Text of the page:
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Elizabeth Renzetti: In London

The secret history of female spies: less femme fatale, more single mom Add to ...

The headlines have been particularly juicy this week: "Redhead under the bed," "flame-haired beauty allegedly part of bizarre Russian spy ring," "femme fatale wi-fi spy." British tabloids are practically baying with delight at the saga of Anna Chapman, the 28-year-old Russian arrested this week along with nine others in connection with an alleged espionage network in the U.S. Chapman spent five years in London, apparently hanging out with billionaires, dancing in small dresses and trying on an assortment of fetching hats.

That's the lifestyle presented in her Facebook and LinkedIn photos (and yes, I felt a sordid thrill snooping through her pictures, but these days we're all amateur spooks, aren't we?) There is Chapman in a bustier, looking coyly over her shoulder, and here she is in a tiara - the only way it could be better is if there was a photo of her throttling a bald man with her thighs or fashioning a radio transmitter out of a champagne bottle.

"Her youth, and the fact that she was attractive, would make her that much more valuable as an asset," former federal prosecutor Pat Rowan solemnly told ABC. An excellent deduction. Would we be so interested in Chapman if she looked like Ian Fleming's squat and hideous spy Rosa Klebb, with her dimpled knees and knife-tipped boots? If she looked like Julia Child - who worked during the Second World War for the outfit that became the CIA - would we now know that Chapman spoke four languages and had a degree from Peoples' Friendship University in Moscow? Did I mention the hair that is flaming?

A template exists in the public imagination for what a female spy should look like, and Chapman - whether she is involved in anything nefarious or not - happens to fit the leather catsuit. She doesn't look like Melita Norwood, the wee "granny spy" who was revealed, at the age of 87, to have spent a lifetime slipping British nuclear secrets to the Soviets. Spies don't drink tea and shuffle out to get the paper in their slippers!

No, they lounge around their penthouses, mixing cocktails, wearing evening gowns and occasionally answering desperate calls to serve their country, like Peter O'Donnell's camp fictional spy Modesty Blaise. Modesty set a high glamour bar for the female agents to follow: She was self-made, an orphan who rose to run a crime syndicate before turning legit, a beauty with a figure-8 body whose signature move was "the Nailer," in which she incapacitated her victims by offering a glimpse of her spectacular bosom.

No wonder a generation of boys (and men) turned to mush when they contemplated Modesty or her contemporary, Emma Peel, from the 1960s TV show The Avengers. Mrs. Peel, played by Diana Rigg, was both a wit and a fighter, as cool and resourceful as any male spy - and she looked much hotter in a pair of go-go boots.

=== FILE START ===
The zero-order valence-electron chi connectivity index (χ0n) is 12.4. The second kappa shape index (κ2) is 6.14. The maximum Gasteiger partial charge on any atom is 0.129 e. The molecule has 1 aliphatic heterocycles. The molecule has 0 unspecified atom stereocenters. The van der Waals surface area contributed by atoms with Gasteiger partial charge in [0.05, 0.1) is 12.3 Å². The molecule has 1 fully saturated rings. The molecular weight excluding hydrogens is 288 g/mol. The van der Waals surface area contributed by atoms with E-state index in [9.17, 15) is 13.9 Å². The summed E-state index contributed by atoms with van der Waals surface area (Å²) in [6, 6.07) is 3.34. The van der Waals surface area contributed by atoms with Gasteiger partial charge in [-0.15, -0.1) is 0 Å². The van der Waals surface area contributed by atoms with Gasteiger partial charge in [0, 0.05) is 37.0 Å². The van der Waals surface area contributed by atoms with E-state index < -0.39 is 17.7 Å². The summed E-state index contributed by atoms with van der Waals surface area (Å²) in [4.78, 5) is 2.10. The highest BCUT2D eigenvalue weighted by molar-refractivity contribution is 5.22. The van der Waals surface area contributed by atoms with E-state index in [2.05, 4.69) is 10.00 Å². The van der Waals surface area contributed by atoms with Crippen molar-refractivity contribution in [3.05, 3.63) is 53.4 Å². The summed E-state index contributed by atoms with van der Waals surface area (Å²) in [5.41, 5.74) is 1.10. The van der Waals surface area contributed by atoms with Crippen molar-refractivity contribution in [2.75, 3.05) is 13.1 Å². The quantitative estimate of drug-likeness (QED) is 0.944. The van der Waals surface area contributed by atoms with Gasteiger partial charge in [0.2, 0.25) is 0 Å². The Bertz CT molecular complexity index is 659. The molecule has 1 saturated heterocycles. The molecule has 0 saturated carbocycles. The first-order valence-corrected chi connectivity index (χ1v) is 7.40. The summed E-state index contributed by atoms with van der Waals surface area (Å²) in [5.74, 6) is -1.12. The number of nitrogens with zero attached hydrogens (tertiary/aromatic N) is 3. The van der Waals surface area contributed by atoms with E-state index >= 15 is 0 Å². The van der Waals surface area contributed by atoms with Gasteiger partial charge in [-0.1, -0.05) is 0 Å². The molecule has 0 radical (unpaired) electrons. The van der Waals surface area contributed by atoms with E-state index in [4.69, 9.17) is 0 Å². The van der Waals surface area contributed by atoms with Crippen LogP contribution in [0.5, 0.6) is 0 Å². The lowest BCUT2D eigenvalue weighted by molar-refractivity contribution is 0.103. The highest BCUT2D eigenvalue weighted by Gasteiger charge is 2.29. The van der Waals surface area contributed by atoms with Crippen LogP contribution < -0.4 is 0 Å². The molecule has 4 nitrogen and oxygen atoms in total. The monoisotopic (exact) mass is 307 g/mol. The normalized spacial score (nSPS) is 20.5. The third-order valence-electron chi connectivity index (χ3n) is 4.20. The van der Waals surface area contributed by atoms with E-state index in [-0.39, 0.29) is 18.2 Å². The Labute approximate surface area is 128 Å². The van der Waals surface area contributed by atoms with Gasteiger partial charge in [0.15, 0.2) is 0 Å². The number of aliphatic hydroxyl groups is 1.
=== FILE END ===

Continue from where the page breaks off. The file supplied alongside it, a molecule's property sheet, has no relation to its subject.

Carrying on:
The real history of female espionage is loaded with incredible tales, like the adventures of New Brunswick-born Sarah Emma Edmonds, who disguised herself as a man to join the Union army during the American Civil War - and then doubled her jeopardy by going to spy on the Confederacy.

But in fiction, you tend to get the ridiculousness of Modesty Blaise or the Angelina Jolie brand of spookery (see Mr. and Mrs. Smith, and this summer's Salt) in which a female agent runs around in snug combat gear or towering heels, leaping off bridges and wielding a gun so large it threatens the structural integrity of her teensy pencil arm.

You can see the appeal of the glamorous, "quip first and shoot later" lady spy: First, it nicely embodies the age-old myth that women are mysterious and unknowable (at least to their men). Second, it presents an ideal of someone unburdened by the need for emotional attachment, uninterested in domestic monotony. You don't imagine a female spy turning to her husband and saying, "Have you noticed the cat litter really smells and whose job is that anyway and do I have to do everything myself?" No, a female spy glides over to the drinks table in her Marchesa gown and says, "cocktail, darling?"

Of course, as we learned this week, the reality's a bit more humdrum, at least where accused Russian moles buried deep in suburbia are concerned: It seemed to be a lot of hanging around in the back yard, making sure the hamburgers didn't burn and occasionally reaching for the invisible ink. For women, the reality can be even drearier, especially when there are children around to muddy the waters.

Stella Rimington, the first female head of the British domestic spy service MI5 was named "Housewife superspy" in the press when she was appointed in 1992. A decade later, she told a BBC documentary that one of her greatest challenges was juggling life as a single mother and a spy chief.

Once, she was on her way to meet a potential defector when she learned that her daughter had been taken to hospital. Torn between obligations, she went to meet the agent at a safe house - and then borrowed money from him so she could take a taxi to the hospital.

Now Rimington writes spy novels about an MI5 agent named Liz Carlyle, who spends a lot of time looking at documents, interviewing people and doing computer research. As far as I know, Carlyle doesn't have a leather catsuit, or a tiara - but that might change if she ever hits the big screen.

 

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